Protein Requirements and Intake
The protein requirements for infants and young children are higher than for older children and adults when expressed per kilo body weight, mainly attributable to the larger requirements for growth. Revised estimates for a safe intake are 1.09 g/kg for 6 to 9 months of age and 1.02 g/kg for 9 to 12 months, compared with about 0.8 g/kg in adults.1 However, the requirements for energy when expressed per kilo body weight are relatively higher. The energy need of a 9- to 12-month-old infant is 89 kcal/kg,2 almost 3 times the need of an adult with moderate physical activity (about 30 kcal/kg). Thus, the diet of a 9- to 12-month-old infant should contain protein at about 5% of the total energy content ([1.02 g protein × 4 kcal/g]/89 kcal). 5 E% is the level in human milk. As an infant changes from exclusive breastfeeding to a diet based on family food, the protein energy ratio will increase from the 5 E% in breast milk to 12 to 15 E%, the typical protein content of a family diet. If the diet is low in fat, which is often the case during the period of complementary feeding,3 the protein content is higher, about 15 to 20 E%. Assuming a 12-month-old infant with a weight of 10 kg and a recommended energy intake (89 kcal/kg) receiving a diet with 15 E% protein, this infant will receive a protein intake equal to 3.4 g/kg or more than 3 times the requirements for protein.
Dietary surveys from industrialized countries confirm that the protein intake is high during the complementary feeding period. In the Copenhagen Cohort Study4 the median protein intake in 12-month-old weaned infants was 3.2 g/kg (14 E%) and the 90th percentile was 4.7 g/kg (18 E%). The mean protein intakes at 9 to 12 months in 4 of 5 European countries were higher than those from the Copenhagen Cohort Study, the highest being in Italy where the mean intake was 5.1 g/kg (19.5 E%).5 Assuming a standard deviation (SD) of 0.7 g/kg4,5 some of the infants have a very high protein intake. It is thus plausible that weaned infants in industrialized countries not being breastfed will have typically a protein intake 3 to 4 times above the requirements and that a small group will have intakes that are at least 5 to 6 times above the requirements. Do such high protein intakes have any adverse effects?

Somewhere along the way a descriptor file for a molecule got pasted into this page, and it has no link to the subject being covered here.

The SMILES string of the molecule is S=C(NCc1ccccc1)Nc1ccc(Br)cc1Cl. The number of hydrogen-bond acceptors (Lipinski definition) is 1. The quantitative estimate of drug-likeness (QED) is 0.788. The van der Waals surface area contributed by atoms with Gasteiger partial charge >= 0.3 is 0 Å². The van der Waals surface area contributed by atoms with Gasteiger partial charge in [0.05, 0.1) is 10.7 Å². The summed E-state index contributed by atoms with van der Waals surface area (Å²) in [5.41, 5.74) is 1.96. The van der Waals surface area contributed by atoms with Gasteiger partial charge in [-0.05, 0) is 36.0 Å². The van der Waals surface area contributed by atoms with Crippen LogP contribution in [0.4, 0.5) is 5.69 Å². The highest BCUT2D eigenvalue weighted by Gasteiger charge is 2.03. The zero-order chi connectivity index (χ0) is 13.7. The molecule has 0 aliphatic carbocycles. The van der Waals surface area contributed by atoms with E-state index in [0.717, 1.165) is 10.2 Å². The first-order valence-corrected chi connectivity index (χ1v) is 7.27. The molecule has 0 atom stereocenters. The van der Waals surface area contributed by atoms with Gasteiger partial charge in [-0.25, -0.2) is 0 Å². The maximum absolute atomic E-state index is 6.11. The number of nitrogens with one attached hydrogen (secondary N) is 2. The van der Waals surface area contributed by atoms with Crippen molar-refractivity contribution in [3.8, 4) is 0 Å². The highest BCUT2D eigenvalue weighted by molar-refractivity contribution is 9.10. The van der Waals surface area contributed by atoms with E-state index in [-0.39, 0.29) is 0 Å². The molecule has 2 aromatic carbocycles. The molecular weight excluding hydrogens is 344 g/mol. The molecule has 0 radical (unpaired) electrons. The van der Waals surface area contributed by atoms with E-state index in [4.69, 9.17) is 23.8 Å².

Renal Solute Load
Protein constitutes a considerable part of the solutes that must be excreted by the kidneys; in cows' milk it is about 60%. In another article in this supplement Fomon describes the potential adverse effects of a high renal solute load.
Kidney Size and Glomerular Filtration Rate
A high protein intake increases glomerular filtration rate (GFR) and kidney size, but data on infants and young children are scarce. In a 6-month intervention study in adults a slight increase in protein intake of 18% resulting in a protein intake of 1.6 g/kg body weight increased GFR by 5% and kidney size by 2.5%.6 In adults the GFR reaches a maximum level at a protein intake of 2 g/kg.7 The increase in GFR and kidney size is an adaptive response to a high solute load, and the adverse effects of a high protein load in patients with kidney disease are probably not a problem in healthy individuals. Possible adverse effects of the high protein intake some infants receive have not been examined.